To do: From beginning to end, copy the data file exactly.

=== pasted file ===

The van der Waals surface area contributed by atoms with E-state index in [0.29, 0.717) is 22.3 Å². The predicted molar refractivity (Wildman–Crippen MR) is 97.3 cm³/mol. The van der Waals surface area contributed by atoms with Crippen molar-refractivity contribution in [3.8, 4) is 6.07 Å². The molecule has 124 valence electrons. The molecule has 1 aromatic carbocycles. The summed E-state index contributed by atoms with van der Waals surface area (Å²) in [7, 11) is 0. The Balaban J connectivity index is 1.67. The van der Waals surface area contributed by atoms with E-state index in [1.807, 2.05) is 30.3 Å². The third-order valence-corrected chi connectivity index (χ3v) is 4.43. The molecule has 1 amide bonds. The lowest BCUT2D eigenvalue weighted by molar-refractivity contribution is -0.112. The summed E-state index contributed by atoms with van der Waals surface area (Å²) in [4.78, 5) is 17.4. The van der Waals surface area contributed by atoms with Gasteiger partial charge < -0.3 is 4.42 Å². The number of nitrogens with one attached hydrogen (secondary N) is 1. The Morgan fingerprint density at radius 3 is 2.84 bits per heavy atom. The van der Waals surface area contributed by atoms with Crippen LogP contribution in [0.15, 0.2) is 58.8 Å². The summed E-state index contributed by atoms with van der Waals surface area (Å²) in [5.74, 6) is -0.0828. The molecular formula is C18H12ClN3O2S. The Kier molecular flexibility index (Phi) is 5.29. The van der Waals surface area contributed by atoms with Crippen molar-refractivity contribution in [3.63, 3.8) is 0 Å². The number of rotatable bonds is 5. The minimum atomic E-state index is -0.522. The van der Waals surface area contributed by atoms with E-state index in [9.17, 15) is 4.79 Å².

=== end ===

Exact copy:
The van der Waals surface area contributed by atoms with E-state index in [0.29, 0.717) is 22.3 Å². The predicted molar refractivity (Wildman–Crippen MR) is 97.3 cm³/mol. The van der Waals surface area contributed by atoms with Crippen molar-refractivity contribution in [3.8, 4) is 6.07 Å². The molecule has 124 valence electrons. The molecule has 1 aromatic carbocycles. The summed E-state index contributed by atoms with van der Waals surface area (Å²) in [7, 11) is 0. The Balaban J connectivity index is 1.67. The van der Waals surface area contributed by atoms with E-state index in [1.807, 2.05) is 30.3 Å². The third-order valence-corrected chi connectivity index (χ3v) is 4.43. The molecule has 1 amide bonds. The lowest BCUT2D eigenvalue weighted by molar-refractivity contribution is -0.112. The summed E-state index contributed by atoms with van der Waals surface area (Å²) in [4.78, 5) is 17.4. The van der Waals surface area contributed by atoms with Gasteiger partial charge < -0.3 is 4.42 Å². The number of nitrogens with one attached hydrogen (secondary N) is 1. The Morgan fingerprint density at radius 3 is 2.84 bits per heavy atom. The van der Waals surface area contributed by atoms with Crippen LogP contribution in [0.15, 0.2) is 58.8 Å². The summed E-state index contributed by atoms with van der Waals surface area (Å²) in [5.74, 6) is -0.0828. The molecular formula is C18H12ClN3O2S. The Kier molecular flexibility index (Phi) is 5.29. The van der Waals surface area contributed by atoms with Crippen molar-refractivity contribution in [3.63, 3.8) is 0 Å². The number of rotatable bonds is 5. The minimum atomic E-state index is -0.522. The van der Waals surface area contributed by atoms with E-state index in [9.17, 15) is 4.79 Å².